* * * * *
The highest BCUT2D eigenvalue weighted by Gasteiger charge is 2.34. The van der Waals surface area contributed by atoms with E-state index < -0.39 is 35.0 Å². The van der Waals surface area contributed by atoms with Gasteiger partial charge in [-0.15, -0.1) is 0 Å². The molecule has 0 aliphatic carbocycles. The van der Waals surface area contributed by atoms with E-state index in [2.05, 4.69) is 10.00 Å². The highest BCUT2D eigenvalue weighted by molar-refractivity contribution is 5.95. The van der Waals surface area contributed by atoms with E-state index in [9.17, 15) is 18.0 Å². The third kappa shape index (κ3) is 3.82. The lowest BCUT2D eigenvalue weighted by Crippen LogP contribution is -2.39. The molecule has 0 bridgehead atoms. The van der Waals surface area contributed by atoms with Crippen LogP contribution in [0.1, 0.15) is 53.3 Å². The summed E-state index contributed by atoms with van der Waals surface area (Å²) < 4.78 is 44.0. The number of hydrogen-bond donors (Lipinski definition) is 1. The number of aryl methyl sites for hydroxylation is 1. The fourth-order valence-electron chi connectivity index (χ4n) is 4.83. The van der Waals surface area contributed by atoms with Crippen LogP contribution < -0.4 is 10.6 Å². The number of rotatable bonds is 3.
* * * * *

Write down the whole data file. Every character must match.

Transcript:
The highest BCUT2D eigenvalue weighted by Gasteiger charge is 2.34. The van der Waals surface area contributed by atoms with E-state index < -0.39 is 35.0 Å². The van der Waals surface area contributed by atoms with Gasteiger partial charge in [-0.15, -0.1) is 0 Å². The molecule has 0 aliphatic carbocycles. The van der Waals surface area contributed by atoms with E-state index in [2.05, 4.69) is 10.00 Å². The highest BCUT2D eigenvalue weighted by molar-refractivity contribution is 5.95. The van der Waals surface area contributed by atoms with E-state index in [9.17, 15) is 18.0 Å². The third kappa shape index (κ3) is 3.82. The lowest BCUT2D eigenvalue weighted by Crippen LogP contribution is -2.39. The molecule has 0 bridgehead atoms. The van der Waals surface area contributed by atoms with Crippen LogP contribution in [0.1, 0.15) is 53.3 Å². The summed E-state index contributed by atoms with van der Waals surface area (Å²) < 4.78 is 44.0. The number of hydrogen-bond donors (Lipinski definition) is 1. The number of aryl methyl sites for hydroxylation is 1. The fourth-order valence-electron chi connectivity index (χ4n) is 4.83. The van der Waals surface area contributed by atoms with Crippen LogP contribution < -0.4 is 10.6 Å². The number of rotatable bonds is 3.